Background: The increasing global prevalence of multidrug-resistant bacteria is forcing clinicians to prescribe combination antibiotic regimens to treat serious infections. Currently, the joint activity of a combination is quantified by comparing the observed and expected effects using a reference model. These reference models make different assumptions and interpretations of synergy. They fail to: (i) account for multiple bacterial subpopulations with differing susceptibilities; (ii) quantify or interpret the explicit interaction (synergy/antagonism) mechanisms; and (iii) accommodate spontaneous mutations. Aims: To develop better study designs, mathematical models, metrics and pharmacodynamic analyses to assist with the identification of highly active combinations that are translatable to the clinical context to address the mounting antibiotic resistance threat. Sources: PubMed, references of identified studies and reviews, and personal experience when evidence was lacking. Content: We reviewed metrics and approaches for quantifying the joint activity of the combination. The first example is using experimental data from an in vitro checkerboard synergy panel to develop and illustrate a less model-dependent method for assessing combination regimens. In the second example a pharmacokinetic/pharmacodynamic model was developed using mechanism-based mathematical modelling and monotherapy and combination therapy data obtained from an in vitro hollow fibre infection model evaluating linezolid and rifampin regimens against Mycobacterium tuberculosis. Implications: Mechanism-based mathematical approach provides an excellent platform for describing the time course of effect while taking into account the mechanisms of different antibiotics and differing pathogen susceptibilities. This approach allows for the future integration of 'omics' data describing host-pathogen interactions, that will provide a systems-level understanding of the underlying infectious process, and enable the design of effective combination therapies.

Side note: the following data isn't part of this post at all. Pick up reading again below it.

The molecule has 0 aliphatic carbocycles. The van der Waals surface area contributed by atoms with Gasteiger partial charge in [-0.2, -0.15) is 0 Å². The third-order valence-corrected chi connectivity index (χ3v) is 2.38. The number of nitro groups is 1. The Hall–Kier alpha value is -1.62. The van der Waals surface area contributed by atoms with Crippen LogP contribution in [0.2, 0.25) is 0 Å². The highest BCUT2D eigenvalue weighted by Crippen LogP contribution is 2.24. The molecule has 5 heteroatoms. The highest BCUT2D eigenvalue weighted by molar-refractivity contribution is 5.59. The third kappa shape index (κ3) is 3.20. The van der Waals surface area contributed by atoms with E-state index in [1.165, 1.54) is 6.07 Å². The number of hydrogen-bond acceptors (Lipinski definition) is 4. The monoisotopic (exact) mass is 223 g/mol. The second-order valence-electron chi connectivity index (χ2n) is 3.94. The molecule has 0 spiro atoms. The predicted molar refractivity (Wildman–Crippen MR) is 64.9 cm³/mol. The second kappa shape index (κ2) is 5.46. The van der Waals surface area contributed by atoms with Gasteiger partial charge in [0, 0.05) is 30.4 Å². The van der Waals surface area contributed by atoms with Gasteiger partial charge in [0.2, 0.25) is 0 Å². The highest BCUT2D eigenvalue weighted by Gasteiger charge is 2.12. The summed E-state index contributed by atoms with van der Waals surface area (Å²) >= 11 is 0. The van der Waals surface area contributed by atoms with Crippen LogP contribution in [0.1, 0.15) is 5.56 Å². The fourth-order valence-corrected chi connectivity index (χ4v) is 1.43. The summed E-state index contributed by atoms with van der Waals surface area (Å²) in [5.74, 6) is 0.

- Combination regimens
- Joint activity
- Pharmacokinetic/pharmacodynamic Modelling